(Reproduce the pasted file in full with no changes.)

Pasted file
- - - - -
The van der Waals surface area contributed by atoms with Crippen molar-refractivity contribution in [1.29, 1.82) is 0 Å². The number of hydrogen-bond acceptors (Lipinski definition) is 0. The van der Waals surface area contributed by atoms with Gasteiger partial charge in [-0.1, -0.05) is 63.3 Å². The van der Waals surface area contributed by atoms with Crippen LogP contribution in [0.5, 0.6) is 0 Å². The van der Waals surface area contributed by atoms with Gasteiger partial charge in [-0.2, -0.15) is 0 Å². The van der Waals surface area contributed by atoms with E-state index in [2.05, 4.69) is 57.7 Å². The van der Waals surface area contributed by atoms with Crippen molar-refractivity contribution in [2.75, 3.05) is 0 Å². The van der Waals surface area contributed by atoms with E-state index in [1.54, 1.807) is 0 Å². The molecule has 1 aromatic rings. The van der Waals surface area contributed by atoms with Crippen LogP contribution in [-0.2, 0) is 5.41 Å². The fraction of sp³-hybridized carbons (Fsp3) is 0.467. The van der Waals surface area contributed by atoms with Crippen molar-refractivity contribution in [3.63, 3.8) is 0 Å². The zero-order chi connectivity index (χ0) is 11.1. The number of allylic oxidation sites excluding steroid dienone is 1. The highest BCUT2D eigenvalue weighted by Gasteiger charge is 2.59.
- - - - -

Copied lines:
The van der Waals surface area contributed by atoms with Crippen molar-refractivity contribution in [1.29, 1.82) is 0 Å². The number of hydrogen-bond acceptors (Lipinski definition) is 0. The van der Waals surface area contributed by atoms with Gasteiger partial charge in [-0.1, -0.05) is 63.3 Å². The van der Waals surface area contributed by atoms with Crippen LogP contribution in [0.5, 0.6) is 0 Å². The van der Waals surface area contributed by atoms with Gasteiger partial charge in [-0.2, -0.15) is 0 Å². The van der Waals surface area contributed by atoms with E-state index in [2.05, 4.69) is 57.7 Å². The van der Waals surface area contributed by atoms with Crippen molar-refractivity contribution in [2.75, 3.05) is 0 Å². The van der Waals surface area contributed by atoms with E-state index in [1.54, 1.807) is 0 Å². The molecule has 1 aromatic rings. The van der Waals surface area contributed by atoms with Crippen LogP contribution in [-0.2, 0) is 5.41 Å². The fraction of sp³-hybridized carbons (Fsp3) is 0.467. The van der Waals surface area contributed by atoms with Crippen molar-refractivity contribution in [3.63, 3.8) is 0 Å². The zero-order chi connectivity index (χ0) is 11.1. The number of allylic oxidation sites excluding steroid dienone is 1. The highest BCUT2D eigenvalue weighted by Gasteiger charge is 2.59.